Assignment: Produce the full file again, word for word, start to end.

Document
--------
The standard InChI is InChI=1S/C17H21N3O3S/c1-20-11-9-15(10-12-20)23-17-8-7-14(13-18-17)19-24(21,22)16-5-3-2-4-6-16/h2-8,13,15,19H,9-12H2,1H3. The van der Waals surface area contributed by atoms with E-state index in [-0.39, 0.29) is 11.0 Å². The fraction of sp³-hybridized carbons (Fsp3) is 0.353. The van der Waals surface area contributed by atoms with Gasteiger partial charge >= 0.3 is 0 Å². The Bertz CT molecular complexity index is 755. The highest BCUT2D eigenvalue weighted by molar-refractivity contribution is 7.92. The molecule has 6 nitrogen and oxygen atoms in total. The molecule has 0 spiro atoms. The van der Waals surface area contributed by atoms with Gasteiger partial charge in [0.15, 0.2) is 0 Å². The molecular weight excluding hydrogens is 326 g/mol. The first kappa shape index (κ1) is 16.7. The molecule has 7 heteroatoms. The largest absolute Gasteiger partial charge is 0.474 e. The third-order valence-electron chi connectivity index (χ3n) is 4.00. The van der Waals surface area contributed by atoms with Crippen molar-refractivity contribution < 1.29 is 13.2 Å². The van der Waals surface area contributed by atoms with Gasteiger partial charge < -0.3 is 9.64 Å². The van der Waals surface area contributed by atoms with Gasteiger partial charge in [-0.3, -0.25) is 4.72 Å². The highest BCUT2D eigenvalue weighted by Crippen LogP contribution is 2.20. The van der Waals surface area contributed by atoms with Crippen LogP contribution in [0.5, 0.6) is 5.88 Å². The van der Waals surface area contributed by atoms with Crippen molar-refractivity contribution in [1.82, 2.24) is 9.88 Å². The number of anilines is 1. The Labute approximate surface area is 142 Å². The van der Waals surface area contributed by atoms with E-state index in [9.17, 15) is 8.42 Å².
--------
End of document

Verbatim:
The standard InChI is InChI=1S/C17H21N3O3S/c1-20-11-9-15(10-12-20)23-17-8-7-14(13-18-17)19-24(21,22)16-5-3-2-4-6-16/h2-8,13,15,19H,9-12H2,1H3. The van der Waals surface area contributed by atoms with E-state index in [-0.39, 0.29) is 11.0 Å². The fraction of sp³-hybridized carbons (Fsp3) is 0.353. The van der Waals surface area contributed by atoms with Gasteiger partial charge >= 0.3 is 0 Å². The Bertz CT molecular complexity index is 755. The highest BCUT2D eigenvalue weighted by molar-refractivity contribution is 7.92. The molecule has 6 nitrogen and oxygen atoms in total. The molecule has 0 spiro atoms. The van der Waals surface area contributed by atoms with Gasteiger partial charge in [0.15, 0.2) is 0 Å². The molecular weight excluding hydrogens is 326 g/mol. The first kappa shape index (κ1) is 16.7. The molecule has 7 heteroatoms. The largest absolute Gasteiger partial charge is 0.474 e. The third-order valence-electron chi connectivity index (χ3n) is 4.00. The van der Waals surface area contributed by atoms with Crippen molar-refractivity contribution < 1.29 is 13.2 Å². The van der Waals surface area contributed by atoms with Gasteiger partial charge < -0.3 is 9.64 Å². The van der Waals surface area contributed by atoms with Gasteiger partial charge in [-0.3, -0.25) is 4.72 Å². The highest BCUT2D eigenvalue weighted by Crippen LogP contribution is 2.20. The van der Waals surface area contributed by atoms with Crippen LogP contribution in [0.5, 0.6) is 5.88 Å². The van der Waals surface area contributed by atoms with Crippen molar-refractivity contribution in [1.82, 2.24) is 9.88 Å². The number of anilines is 1. The Labute approximate surface area is 142 Å². The van der Waals surface area contributed by atoms with E-state index in [9.17, 15) is 8.42 Å².